Hope is in high demand in these dark days. War, poverty, discrimination of myriad types, and environmental destruction seem like they will never come to an end. Many young people can’t see a future where they will have reliable work, good healthcare, and meaningful relationships. I meet many folks who are in dire need of hope.

One of the problems that some have in finding hope is in the confusing tension of the inner/outer dimensions of hope. Inner hope comes from a meaningful personal existence and outer hope comes from being able to see humanity progress towards a peaceful and just society. Inner hope can be fostered primarily through gratitude: being thankful for your life and any blessings you can name. In the hospital setting, many of the patients I encounter express this inner hope as simply “being seen”—that is, simply being alive.  I say to them, “It’s good to see you.” And their reply is “It is good to be seen.”

Nevertheless, as many look out at the world, a darkness overshadows their hope because the future of our species and the planet looks so bleak.

So, how do I maintain hope in the midst of all that militates against it? Recently, I said to a friend, “The evolution of humanity is very slow—almost imperceptible. Sometimes it might even seem like we are going backward. Yet, throughout history revolutions of hope have always come, especially in the worst of times. These revolutions propel our species forward, despite the slow and deliberate evolutionary process.  My hope is in the coming revolution!”

A prophet once wrote, “Faith is the assurance of things hoped for, a conviction of things not seen” (Hebrews 11:1). I have faith that we are going to overcome the darkness through an imminent spiritual and social revolution.

Are you at least grateful for your very existence—that you are seen—and can you see a glimpse of the next revolution? If so, then you can have hope too.

© Paul Dordal, 2018

Our Daily Bread and Roses

Bread and Justice PrayerEach day I pray the Lord’s Prayer several times as part of my prayer practice. Today, let’s reflect on what it means for God to give us our daily bread (Mt 6:11).

Oftentimes Scripture is very simple, but also profoundly deep. Thus, simply, our daily bread should first and foremost be understood to be the basics of life, what we materially need to survive.  For the people during Jesus’s time, the material life may have been understood to mean just the big three needs: food/water, shelter, and clothing.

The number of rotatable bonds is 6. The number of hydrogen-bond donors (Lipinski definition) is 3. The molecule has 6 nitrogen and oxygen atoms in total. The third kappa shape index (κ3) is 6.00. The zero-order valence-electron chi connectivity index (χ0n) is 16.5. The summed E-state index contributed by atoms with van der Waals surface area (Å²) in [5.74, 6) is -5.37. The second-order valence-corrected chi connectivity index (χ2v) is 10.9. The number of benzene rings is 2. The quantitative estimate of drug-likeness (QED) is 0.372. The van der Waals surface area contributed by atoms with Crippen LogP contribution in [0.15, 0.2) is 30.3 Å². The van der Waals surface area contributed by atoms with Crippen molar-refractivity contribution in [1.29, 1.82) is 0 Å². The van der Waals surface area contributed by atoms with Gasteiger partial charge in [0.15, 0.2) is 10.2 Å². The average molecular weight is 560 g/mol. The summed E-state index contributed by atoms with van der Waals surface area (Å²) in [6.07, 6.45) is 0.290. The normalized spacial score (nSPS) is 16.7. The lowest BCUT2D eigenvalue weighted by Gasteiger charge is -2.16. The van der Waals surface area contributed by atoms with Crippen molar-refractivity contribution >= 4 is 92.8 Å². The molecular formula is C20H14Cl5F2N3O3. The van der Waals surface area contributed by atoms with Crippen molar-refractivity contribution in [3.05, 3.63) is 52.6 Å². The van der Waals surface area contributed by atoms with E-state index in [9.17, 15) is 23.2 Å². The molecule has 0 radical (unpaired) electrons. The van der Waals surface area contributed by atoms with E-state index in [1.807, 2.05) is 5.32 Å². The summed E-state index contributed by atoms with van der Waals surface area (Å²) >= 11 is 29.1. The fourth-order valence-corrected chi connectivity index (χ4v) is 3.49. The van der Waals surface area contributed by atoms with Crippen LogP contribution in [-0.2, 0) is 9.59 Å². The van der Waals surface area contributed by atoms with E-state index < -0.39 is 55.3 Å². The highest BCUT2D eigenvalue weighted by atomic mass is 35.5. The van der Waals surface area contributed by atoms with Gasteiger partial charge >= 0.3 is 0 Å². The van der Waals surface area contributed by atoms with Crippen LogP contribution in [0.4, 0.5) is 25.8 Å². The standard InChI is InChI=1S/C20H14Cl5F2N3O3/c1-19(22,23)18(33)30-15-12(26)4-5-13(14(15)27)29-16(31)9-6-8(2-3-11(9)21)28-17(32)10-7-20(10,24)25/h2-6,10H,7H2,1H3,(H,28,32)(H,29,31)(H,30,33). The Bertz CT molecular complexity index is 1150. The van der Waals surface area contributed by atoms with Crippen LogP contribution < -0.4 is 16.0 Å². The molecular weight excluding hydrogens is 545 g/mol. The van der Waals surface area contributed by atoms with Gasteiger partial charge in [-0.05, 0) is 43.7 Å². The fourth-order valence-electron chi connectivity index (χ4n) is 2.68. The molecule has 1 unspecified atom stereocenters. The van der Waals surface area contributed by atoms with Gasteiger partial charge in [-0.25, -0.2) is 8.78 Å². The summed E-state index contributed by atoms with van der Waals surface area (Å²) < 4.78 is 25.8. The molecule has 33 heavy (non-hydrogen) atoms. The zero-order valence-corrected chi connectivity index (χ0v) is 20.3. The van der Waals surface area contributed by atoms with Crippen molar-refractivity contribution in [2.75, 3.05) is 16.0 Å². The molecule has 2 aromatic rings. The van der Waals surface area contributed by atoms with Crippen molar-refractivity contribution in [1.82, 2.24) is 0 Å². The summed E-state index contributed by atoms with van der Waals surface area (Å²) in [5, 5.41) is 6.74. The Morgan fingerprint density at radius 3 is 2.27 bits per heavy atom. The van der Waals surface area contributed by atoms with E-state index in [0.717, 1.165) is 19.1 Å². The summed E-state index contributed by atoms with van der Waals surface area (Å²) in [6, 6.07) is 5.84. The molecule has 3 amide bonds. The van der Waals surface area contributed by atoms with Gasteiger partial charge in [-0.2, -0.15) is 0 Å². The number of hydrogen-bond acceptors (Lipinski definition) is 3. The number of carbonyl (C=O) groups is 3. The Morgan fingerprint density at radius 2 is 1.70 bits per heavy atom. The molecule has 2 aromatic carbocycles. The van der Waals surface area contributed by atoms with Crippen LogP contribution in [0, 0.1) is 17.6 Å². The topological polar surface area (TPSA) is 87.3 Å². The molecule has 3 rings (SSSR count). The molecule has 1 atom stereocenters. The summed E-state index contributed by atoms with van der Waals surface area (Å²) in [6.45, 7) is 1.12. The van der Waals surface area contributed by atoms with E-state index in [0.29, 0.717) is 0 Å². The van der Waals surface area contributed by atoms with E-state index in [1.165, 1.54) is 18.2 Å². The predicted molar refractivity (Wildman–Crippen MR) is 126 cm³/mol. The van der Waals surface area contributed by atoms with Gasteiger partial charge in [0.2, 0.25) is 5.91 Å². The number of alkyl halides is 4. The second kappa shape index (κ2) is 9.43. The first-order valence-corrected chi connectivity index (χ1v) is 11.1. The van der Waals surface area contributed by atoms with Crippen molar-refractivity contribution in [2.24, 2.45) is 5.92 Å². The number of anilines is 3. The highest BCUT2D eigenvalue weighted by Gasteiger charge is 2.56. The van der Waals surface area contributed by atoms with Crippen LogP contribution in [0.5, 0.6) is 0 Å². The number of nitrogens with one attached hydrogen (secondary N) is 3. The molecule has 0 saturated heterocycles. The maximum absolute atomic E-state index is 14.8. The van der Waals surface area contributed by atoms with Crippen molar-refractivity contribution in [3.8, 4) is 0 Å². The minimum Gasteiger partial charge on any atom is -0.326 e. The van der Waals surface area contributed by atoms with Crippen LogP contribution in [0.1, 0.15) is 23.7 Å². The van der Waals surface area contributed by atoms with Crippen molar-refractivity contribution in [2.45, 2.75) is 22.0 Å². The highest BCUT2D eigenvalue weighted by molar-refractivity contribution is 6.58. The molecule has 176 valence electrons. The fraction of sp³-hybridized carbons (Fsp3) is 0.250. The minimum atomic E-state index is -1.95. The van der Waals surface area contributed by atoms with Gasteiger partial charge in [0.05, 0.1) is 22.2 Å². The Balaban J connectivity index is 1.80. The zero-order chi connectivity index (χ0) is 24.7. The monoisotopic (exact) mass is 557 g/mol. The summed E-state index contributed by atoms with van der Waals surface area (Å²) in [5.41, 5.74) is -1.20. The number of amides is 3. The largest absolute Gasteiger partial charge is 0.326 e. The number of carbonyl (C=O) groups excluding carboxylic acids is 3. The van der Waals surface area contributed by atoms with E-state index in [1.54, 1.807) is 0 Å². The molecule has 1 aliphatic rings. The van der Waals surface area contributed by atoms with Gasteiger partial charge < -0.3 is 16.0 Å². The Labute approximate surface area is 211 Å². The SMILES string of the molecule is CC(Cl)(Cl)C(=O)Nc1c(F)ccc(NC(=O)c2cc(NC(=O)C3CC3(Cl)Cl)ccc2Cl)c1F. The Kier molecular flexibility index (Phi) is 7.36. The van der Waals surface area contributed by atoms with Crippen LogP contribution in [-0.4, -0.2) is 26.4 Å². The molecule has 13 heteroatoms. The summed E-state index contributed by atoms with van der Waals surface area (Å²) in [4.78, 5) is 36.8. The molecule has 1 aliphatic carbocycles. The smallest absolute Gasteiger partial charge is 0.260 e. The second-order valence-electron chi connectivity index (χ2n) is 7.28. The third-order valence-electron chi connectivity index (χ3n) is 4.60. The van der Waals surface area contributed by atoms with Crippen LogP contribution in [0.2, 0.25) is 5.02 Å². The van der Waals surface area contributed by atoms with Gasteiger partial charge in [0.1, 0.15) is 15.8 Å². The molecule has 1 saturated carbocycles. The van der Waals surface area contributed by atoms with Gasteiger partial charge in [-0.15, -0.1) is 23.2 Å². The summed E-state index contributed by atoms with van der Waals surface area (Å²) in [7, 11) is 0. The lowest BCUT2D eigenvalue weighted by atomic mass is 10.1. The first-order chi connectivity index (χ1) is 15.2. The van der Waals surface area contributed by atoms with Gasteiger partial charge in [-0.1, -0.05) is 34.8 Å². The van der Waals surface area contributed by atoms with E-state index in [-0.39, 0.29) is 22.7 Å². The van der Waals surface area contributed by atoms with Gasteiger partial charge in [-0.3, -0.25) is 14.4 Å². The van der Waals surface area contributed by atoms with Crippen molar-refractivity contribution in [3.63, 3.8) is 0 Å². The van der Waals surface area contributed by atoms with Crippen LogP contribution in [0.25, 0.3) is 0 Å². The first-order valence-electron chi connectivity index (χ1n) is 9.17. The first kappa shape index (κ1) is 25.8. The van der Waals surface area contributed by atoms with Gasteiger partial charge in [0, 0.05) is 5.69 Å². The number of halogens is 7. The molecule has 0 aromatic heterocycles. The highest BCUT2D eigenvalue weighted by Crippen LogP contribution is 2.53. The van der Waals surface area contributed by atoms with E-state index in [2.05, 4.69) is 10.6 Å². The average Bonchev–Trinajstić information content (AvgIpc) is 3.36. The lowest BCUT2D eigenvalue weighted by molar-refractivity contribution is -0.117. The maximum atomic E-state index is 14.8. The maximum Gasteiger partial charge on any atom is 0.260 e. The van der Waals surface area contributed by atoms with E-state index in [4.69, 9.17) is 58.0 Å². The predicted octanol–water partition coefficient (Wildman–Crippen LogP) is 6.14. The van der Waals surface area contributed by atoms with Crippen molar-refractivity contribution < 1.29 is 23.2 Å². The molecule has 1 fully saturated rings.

But when we consider the three basic material needs, we ought also to consider the other, more modern and interdependent material needs that relate to the three basics: education, environmental integrity, work, transportation, and healthcare. In a sharing society, one in which God’s norm of neighborly love is prevalent, no one would go without their basic material needs. Yet, to reduce material needs only to the big three, such that everyone has food/water, shelter, and clothing, but only some have good/meaningful work, healthcare, transportation or environmental integrity, is a grave error of reductionism—of oversimplification.

If we take Abraham Maslow’s hierarchy of needs seriously, and we should, then it also means what is basic to daily bread is more than material needs. So, if we do not have the safety and security of our basic daily bread (food, shelter, clothing, living wage jobs, clean air, transportation, education, healthcare, etc.) we are severely diminished from moving into the more important, or higher, levels of human flourishing.

Additionally, in light of the Lord’s Prayer we should also recognize that humanity has never lived in an age of scarcity. Scarcity comes into play when a small number of people (elites) believe they have a right to a greater proportion of the resources of the earth. These elites believe they are entitled to more of God’s daily bread than others. The elite prayer is “Give me this day and my future daily bread and forget the rest.” These elites today are the captains of industry, media, politics, and finance-capital. They continue to try to convince us that capitalism is good for all, even though the basic material needs of all people are not met, despite God’s abundant provision.

The system that is opposed to God, to Jesus’s proclamation of a Daily Bread society is known today as Neo-Liberal Capitalism.  Neo-Liberal Capitalism will never create the conditions where everyone will enjoy the abundance of God’s provision—Our Daily Bread. Capitalism is not the creation of a free-market. It is barbarism, where the greedy elite are permitted and encouraged to create and continue to maintain an unfair advantage over the mass of humanity. Capitalism is what creates scarcity.

So far what we have talked about is mostly a materialist approach to daily bread, but it should go without saying that the needs of humans are not just material: they are emotional, spiritual, and relational. Humans are not mechanical commodities, we are spiritual organisms. When we pray that God would give us our daily bread, our sustenance for the day, it is also Jesus, the bread of life, the Eucharist, that is necessary for us to truly be alive—to thrive.

Our human thriving does not come only from material things, but through the relationships, we are able to engage in and maintain because we are provided the basic material necessities in life by God through the loving, caring people-focused systems created by God-respecting folk (or “Spirit” Consciousness for non-theists/atheists).

Daily bread then also means that I will have not only bread but roses too (see Rose Schneiderman’s famous speech where she said, “The worker must have bread, but she must have roses, too.”). Daily bread is not just about material needs, but about human flourishing spiritually, emotionally, and creatively. Praying (and working) for the provision of daily bread is about thriving as loving humans in a caring society focused on meeting the simplest and the deepest needs of all people.

© Paul Dordal, 2018